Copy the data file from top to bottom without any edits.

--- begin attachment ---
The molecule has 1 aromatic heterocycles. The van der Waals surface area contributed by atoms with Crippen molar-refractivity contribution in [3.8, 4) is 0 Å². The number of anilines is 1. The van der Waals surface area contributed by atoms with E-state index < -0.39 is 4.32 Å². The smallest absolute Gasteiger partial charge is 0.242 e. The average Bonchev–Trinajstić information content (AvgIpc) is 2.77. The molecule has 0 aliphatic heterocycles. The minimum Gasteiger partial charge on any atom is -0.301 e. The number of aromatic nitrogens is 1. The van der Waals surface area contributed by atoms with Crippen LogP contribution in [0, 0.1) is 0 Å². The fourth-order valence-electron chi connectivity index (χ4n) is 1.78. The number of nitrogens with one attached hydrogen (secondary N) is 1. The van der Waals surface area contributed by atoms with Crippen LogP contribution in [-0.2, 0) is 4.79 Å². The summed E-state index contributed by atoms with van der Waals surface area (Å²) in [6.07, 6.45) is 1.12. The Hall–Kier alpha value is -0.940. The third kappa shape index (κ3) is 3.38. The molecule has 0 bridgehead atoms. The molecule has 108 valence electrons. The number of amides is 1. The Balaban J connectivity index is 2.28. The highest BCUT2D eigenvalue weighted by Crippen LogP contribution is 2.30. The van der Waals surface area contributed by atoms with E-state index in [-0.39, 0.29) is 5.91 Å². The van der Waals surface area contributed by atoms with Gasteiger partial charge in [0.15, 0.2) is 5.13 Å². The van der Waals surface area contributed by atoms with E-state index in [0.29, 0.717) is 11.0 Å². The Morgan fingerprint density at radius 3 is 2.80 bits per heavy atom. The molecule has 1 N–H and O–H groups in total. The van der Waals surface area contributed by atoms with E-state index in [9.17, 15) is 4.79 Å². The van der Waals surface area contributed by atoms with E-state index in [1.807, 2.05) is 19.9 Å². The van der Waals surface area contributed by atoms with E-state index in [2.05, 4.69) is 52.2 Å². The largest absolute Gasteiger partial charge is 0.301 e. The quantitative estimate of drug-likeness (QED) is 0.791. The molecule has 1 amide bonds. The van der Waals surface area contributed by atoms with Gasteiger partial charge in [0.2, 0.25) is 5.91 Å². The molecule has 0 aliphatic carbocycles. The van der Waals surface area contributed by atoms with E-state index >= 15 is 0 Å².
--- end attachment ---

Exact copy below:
The molecule has 1 aromatic heterocycles. The van der Waals surface area contributed by atoms with Crippen molar-refractivity contribution in [3.8, 4) is 0 Å². The number of anilines is 1. The van der Waals surface area contributed by atoms with E-state index < -0.39 is 4.32 Å². The smallest absolute Gasteiger partial charge is 0.242 e. The average Bonchev–Trinajstić information content (AvgIpc) is 2.77. The molecule has 0 aliphatic heterocycles. The minimum Gasteiger partial charge on any atom is -0.301 e. The number of aromatic nitrogens is 1. The van der Waals surface area contributed by atoms with Crippen LogP contribution in [0, 0.1) is 0 Å². The fourth-order valence-electron chi connectivity index (χ4n) is 1.78. The number of nitrogens with one attached hydrogen (secondary N) is 1. The van der Waals surface area contributed by atoms with Crippen LogP contribution in [-0.2, 0) is 4.79 Å². The summed E-state index contributed by atoms with van der Waals surface area (Å²) in [6.07, 6.45) is 1.12. The Hall–Kier alpha value is -0.940. The third kappa shape index (κ3) is 3.38. The molecule has 0 bridgehead atoms. The molecule has 108 valence electrons. The number of amides is 1. The Balaban J connectivity index is 2.28. The highest BCUT2D eigenvalue weighted by Crippen LogP contribution is 2.30. The van der Waals surface area contributed by atoms with E-state index in [-0.39, 0.29) is 5.91 Å². The van der Waals surface area contributed by atoms with Gasteiger partial charge in [0.15, 0.2) is 5.13 Å². The van der Waals surface area contributed by atoms with E-state index in [0.29, 0.717) is 11.0 Å². The Morgan fingerprint density at radius 3 is 2.80 bits per heavy atom. The molecule has 1 N–H and O–H groups in total. The van der Waals surface area contributed by atoms with E-state index in [9.17, 15) is 4.79 Å². The van der Waals surface area contributed by atoms with E-state index in [1.807, 2.05) is 19.9 Å². The van der Waals surface area contributed by atoms with E-state index in [2.05, 4.69) is 52.2 Å². The largest absolute Gasteiger partial charge is 0.301 e. The quantitative estimate of drug-likeness (QED) is 0.791. The molecule has 1 amide bonds. The van der Waals surface area contributed by atoms with Gasteiger partial charge in [0.2, 0.25) is 5.91 Å². The molecule has 0 aliphatic carbocycles. The van der Waals surface area contributed by atoms with E-state index >= 15 is 0 Å².